The Office of Disciplinary Counsel asked the court to suspend McCool for one year and one day. The ODC said there were no Louisiana cases “addressing misconduct similar to [McCool's],” and it based its recommendation on two unpublished rulings from other states.

The court spurned the recommendation. “Although the manner in which respondent violated the applicable rules of professional conduct is novel, the misconduct—ex parte communication, dissemination of false and misleading information, and conduct prejudicial to the administration of justice—is hardly so,” Knoll wrote.

“[McCool's] misconduct reflects a horrifying lack of respect for the dignity, impartiality, and authority of our courts and our judicial process as a whole,” she added in explaining why disbarment was warranted.

First Amendment Implications?

McCool claimed her statements were protected by the First Amendment because they were intended to “encourage the public [to] extoll their elected judges to do justice, listen to the evidence, apply the law, and protect children.”

The majority took “strong exception” to that defense.

“The appropriate method for challenging a judge's decisions and evidentiary rulings … is through the writ and appeal process, not by starting a social media blitz to influence the judges' and this Court's rulings in pending matters and then claiming immunity from discipline through the First Amendment,” Knoll wrote.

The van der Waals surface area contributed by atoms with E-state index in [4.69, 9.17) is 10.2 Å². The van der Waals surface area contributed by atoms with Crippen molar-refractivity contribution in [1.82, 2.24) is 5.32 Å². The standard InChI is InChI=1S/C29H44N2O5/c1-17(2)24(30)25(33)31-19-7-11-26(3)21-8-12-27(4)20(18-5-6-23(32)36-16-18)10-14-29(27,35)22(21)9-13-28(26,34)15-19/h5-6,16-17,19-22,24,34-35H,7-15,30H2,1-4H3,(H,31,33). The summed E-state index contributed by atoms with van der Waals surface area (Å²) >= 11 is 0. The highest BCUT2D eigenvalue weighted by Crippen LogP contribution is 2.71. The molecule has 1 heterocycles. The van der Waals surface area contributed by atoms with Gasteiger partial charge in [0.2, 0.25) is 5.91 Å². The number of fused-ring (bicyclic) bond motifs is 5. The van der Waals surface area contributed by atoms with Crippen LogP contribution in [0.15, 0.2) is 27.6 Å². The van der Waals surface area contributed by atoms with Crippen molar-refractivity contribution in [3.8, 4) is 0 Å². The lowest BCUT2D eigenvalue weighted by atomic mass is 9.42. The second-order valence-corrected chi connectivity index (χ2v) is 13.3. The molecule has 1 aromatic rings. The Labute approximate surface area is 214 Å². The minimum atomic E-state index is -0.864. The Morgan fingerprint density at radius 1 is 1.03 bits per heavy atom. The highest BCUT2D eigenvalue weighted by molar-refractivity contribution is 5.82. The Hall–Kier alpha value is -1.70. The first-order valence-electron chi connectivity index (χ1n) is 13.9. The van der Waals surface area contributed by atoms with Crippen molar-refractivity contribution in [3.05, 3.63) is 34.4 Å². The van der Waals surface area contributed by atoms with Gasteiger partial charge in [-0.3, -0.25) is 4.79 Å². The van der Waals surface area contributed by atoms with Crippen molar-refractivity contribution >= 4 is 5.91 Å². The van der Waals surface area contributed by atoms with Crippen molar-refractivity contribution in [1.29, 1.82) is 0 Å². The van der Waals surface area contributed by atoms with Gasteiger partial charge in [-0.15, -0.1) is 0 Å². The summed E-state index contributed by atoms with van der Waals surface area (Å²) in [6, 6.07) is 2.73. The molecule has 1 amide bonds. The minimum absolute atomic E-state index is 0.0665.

In a partial dissent, Justice John L. Weimer said the lawyer's free speech defense wasn't completely off base.

Weimer said he agreed that McCool improperly attempted to influence judges, prejudiced the administration of justice by encouraging ex parte communications and made sanctionable misrepresentations.

“This court's majority goes further, however, and sanctions the very acts of criticizing judges and inspiring public criticism toward judges,” Weimar wrote.

“Had [McCool] not peppered her criticism with misrepresentations, engaged in ex parte communications, engaged in conduct designed to gain an unfair advantage in on-going litigation, and broken a court-ordered seal imposed to protect confidentiality, the respondent's online criticisms of the judges' handling of the child custody matter would likely have been fully protected speech,” he added.

Departing on Sanction

Weimar also dissented as to the sanction, saying the ODC's recommended one year and one day suspension—with all but six months deferred on conditions—was more in line with precedent. Weimar said deferring part of the suspension was appropriate because “the misconduct here is so novel.”

“Noting the novelty of internet blogging, one commentator suggests the rules governing the legal profession currently fail to equate blogging with an ex parte communication,” Weimar observed in a footnote, citing Rachel C. Lee, Ex Parte Blogging: The Legal Ethics of Supreme Court Advocacy in the Internet Era, 61 Stan. L. Rev. 1535 (2009).

Justice Greg G. Guidry and Retired Judge James L. Cannella, sitting by assignment, dissented as to the sanction, arguing without elaboration that they believed a three-year suspension was appropriate.

Chief Disciplinary Counsel Charles B. Plattsmier and Deputy Disciplinary Counsel Tammy P. Northrup, Baton Rouge, La., represented their office. Richard Ducote, Pittsburgh, represented McCool.

Full text at

The ABA/BNA Lawyers’ Manual on Professional Conduct is a joint publication of the American Bar Association Center for Professional Responsibility and Bloomberg BNA.